Avian influenza (AI) is primarily disease of poultry, waterfowl and migratory birds caused by Type A influenza viruses. This virus can infect several species of domestic poultry, including chickens, turkeys, quail, guinea fowl and ducks, as well as caged and wild birds. AI viruses have also been isolated, although less frequently, from mammalian species, including rats, mice, weasels, ferrets, pigs, cats, tigers, dogs and horses, as well as from humans.
There are many AI virus strains, which are usually classified into two categories according to the severity of the disease in poultry: low pathogenic (LPAI) strains, which typically cause few or no clinical signs in poultry, and highly pathogenic (HPAI) strains, which can cause severe clinical signs and potentially high mortality rates among poultry.
Highly pathogenic avian influenza (HPAI) H5 has been confirmed in wild, captive, commercial and backyard birds in 21 states since December 2014. The U.S. Department of Agriculture Animal and Plant Health Inspection Service (USDA APHIS) has confirmed 223 detections of HPAI H5 in backyard and commercial poultry in 15 states, with over 48 million birds affected as of early July 2015. No new outbreaks have been reported in poultry since mid-June. However, agriculture and industry representatives anticipate a possible resurgence in fall 2015.
- A total of 5 poultry facilities in Nebraska were confirmed to have HPAI. The Nebraska Department of Agriculture continues to work with each facility to quarantine, test, and eventually, repopulate the facilities.
- No human infections have been recognized in association with this outbreak. The Centers for Disease Control considers the risk to people to be low. No infections in people have been reported thus far.
- Avian influenza is primarily spread by direct contact between healthy birds and infected birds, and through indirect contact with contaminated equipment and materials.
- Upland game bird and waterfowl hunters who own poultry or other captive birds should take the below precautions when handling wild birds or cleaning game. These are also good rules of thumb for all hunters cleaning any type of game.
- Avoid handling wild birds that are obviously sick or found dead.
- Dress your game birds in the field whenever possible.
- If dressing birds at home, double bag the remains and place in a trash can that is secure against access by pets or other animals.
- Do not eat, drink or smoke while cleaning game.
- Wear rubber gloves while cleaning game.
- Wash hands, all tools and work surfaces with soap and water (or alcohol wipes if unavailable) after cleaning game.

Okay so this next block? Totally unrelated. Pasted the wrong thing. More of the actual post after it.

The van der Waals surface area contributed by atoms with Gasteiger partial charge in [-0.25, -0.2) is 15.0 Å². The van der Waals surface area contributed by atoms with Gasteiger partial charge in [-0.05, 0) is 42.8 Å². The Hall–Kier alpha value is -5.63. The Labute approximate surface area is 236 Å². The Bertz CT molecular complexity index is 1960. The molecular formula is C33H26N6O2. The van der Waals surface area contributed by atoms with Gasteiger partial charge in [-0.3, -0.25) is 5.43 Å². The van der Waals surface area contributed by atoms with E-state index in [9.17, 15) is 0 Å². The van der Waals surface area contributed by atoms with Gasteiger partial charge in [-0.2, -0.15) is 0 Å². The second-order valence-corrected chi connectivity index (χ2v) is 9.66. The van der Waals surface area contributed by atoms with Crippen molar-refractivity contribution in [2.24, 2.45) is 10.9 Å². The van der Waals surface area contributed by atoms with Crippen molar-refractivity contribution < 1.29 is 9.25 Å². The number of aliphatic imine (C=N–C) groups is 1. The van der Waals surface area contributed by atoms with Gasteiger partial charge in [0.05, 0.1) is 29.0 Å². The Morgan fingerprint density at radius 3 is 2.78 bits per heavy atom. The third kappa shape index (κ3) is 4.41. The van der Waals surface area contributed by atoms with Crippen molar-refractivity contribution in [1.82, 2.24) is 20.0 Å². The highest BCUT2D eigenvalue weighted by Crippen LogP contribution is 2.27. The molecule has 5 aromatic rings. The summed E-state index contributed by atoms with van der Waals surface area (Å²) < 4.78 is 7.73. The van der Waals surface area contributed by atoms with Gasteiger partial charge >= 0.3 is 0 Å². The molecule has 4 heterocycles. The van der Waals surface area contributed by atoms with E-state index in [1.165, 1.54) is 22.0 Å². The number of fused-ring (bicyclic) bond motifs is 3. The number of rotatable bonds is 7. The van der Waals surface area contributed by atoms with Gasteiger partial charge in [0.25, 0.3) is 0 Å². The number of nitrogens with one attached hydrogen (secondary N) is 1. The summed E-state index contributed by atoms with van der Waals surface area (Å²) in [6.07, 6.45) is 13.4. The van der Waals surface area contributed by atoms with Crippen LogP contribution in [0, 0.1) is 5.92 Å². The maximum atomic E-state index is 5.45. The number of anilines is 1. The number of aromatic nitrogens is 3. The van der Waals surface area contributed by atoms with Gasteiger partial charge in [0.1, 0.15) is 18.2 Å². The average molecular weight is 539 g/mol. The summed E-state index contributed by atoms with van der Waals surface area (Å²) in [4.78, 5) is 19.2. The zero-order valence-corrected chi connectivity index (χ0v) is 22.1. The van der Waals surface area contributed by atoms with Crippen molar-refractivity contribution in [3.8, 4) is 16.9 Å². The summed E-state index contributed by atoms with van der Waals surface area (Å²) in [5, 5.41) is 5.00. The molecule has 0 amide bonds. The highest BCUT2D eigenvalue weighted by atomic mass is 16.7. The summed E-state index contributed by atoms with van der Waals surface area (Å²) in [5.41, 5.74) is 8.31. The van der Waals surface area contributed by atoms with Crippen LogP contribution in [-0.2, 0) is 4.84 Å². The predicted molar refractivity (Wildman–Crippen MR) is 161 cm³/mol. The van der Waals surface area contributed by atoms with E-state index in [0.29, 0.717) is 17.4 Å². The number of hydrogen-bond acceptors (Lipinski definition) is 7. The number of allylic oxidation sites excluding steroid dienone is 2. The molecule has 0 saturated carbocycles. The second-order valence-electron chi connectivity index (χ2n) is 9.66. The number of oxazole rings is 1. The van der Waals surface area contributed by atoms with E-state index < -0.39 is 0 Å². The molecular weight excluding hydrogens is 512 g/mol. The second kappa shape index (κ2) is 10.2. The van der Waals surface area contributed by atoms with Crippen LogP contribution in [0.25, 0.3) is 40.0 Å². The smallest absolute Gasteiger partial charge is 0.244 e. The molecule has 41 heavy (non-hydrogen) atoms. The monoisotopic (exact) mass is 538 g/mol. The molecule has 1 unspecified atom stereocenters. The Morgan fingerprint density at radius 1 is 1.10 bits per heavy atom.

- Avoid cross-contamination. Keep uncooked game in a separate container away from cooked or ready-to-eat foods.
- Cook game bird meat (as with all poultry and eggs) thoroughly – to an internal temperature of 165 F.
- Anyone recently handling game birds should not visit any backyard poultry or commercial poultry site.
- There is no evidence thus far that dogs used for game bird hunting are considered at risk of acquiring avian influenza. There have been no cases of the HPAI virus infecting dogs of any kind in North America.
- There are currently no bans restricting movement of legally possessed captive game birds into Nebraska.
- Those seeking to import pen-raised pheasants, quail or other game birds into the state should contact the Nebraska Department of Agriculture.
- If you have questions about your Controlled Shooting Area or Captive Wildlife Permit, contact the Nebraska Game and Parks Commission.
- The Nebraska Game and Parks Commission asks the public to contact the nearest office if they find dead birds of any species near a commercial or backyard poultry facility where HPAI has been confirmed, as well as mortalities of wild waterfowl, raptors (hawks, owls, eagles or vultures) and scavengers (ravens, crows or gulls), turkeys, quail, grouse, or large die-offs of other wild bird species.
- All bird owners, whether commercial producers or backyard enthusiasts, should prevent contact between their birds and wild birds, and report sick birds or unusual bird deaths to State/Federal officials, either through the Nebraska Department of Agriculture (877-800-4080) or through the U.S. Department of Agriculture (866-536-7593).
- Federal and State partners are working jointly on additional surveillance and testing of wild birds near the poultry facilities where HPAI was detected, as well as wild waterfowl elsewhere in the state, following existing avian influenza response plans.
Additional information on biosecurity for backyard flocks can be found on the USDA website For upland game bird production, please review the Nebraska Department of Agriculture’s Nebraska Poultry Biosecurity Guidebook Upland Gamebird.